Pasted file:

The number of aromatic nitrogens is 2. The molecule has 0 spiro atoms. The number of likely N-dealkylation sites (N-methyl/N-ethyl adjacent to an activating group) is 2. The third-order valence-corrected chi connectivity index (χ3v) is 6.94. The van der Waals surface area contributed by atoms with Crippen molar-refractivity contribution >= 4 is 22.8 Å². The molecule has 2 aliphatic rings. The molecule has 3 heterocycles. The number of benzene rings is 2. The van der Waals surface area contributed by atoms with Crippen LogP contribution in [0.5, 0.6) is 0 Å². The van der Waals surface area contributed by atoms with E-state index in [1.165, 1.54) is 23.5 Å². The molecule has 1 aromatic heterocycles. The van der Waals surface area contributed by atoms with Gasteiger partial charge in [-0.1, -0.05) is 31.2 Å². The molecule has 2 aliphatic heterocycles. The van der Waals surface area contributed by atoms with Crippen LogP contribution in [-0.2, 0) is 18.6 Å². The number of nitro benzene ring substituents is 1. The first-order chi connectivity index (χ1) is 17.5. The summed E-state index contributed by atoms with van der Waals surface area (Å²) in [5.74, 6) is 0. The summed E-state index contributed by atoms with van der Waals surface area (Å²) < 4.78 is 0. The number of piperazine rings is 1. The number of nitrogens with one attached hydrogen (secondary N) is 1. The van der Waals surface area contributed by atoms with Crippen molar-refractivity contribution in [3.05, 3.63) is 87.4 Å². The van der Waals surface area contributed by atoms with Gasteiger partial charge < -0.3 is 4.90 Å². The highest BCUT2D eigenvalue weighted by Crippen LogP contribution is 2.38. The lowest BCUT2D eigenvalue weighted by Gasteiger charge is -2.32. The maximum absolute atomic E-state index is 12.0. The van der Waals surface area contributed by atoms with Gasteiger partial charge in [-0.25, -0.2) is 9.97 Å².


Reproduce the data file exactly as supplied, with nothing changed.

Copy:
The number of aromatic nitrogens is 2. The molecule has 0 spiro atoms. The number of likely N-dealkylation sites (N-methyl/N-ethyl adjacent to an activating group) is 2. The third-order valence-corrected chi connectivity index (χ3v) is 6.94. The van der Waals surface area contributed by atoms with Crippen molar-refractivity contribution >= 4 is 22.8 Å². The molecule has 2 aliphatic rings. The molecule has 3 heterocycles. The number of benzene rings is 2. The van der Waals surface area contributed by atoms with Crippen LogP contribution in [0.5, 0.6) is 0 Å². The van der Waals surface area contributed by atoms with E-state index in [1.165, 1.54) is 23.5 Å². The molecule has 1 aromatic heterocycles. The van der Waals surface area contributed by atoms with Gasteiger partial charge in [-0.1, -0.05) is 31.2 Å². The molecule has 2 aliphatic heterocycles. The van der Waals surface area contributed by atoms with Crippen LogP contribution in [-0.2, 0) is 18.6 Å². The number of nitro benzene ring substituents is 1. The first-order chi connectivity index (χ1) is 17.5. The summed E-state index contributed by atoms with van der Waals surface area (Å²) in [5.74, 6) is 0. The summed E-state index contributed by atoms with van der Waals surface area (Å²) < 4.78 is 0. The number of piperazine rings is 1. The number of nitrogens with one attached hydrogen (secondary N) is 1. The van der Waals surface area contributed by atoms with Crippen molar-refractivity contribution in [3.05, 3.63) is 87.4 Å². The van der Waals surface area contributed by atoms with Gasteiger partial charge < -0.3 is 4.90 Å². The highest BCUT2D eigenvalue weighted by Crippen LogP contribution is 2.38. The lowest BCUT2D eigenvalue weighted by Gasteiger charge is -2.32. The maximum absolute atomic E-state index is 12.0. The van der Waals surface area contributed by atoms with Gasteiger partial charge in [-0.25, -0.2) is 9.97 Å².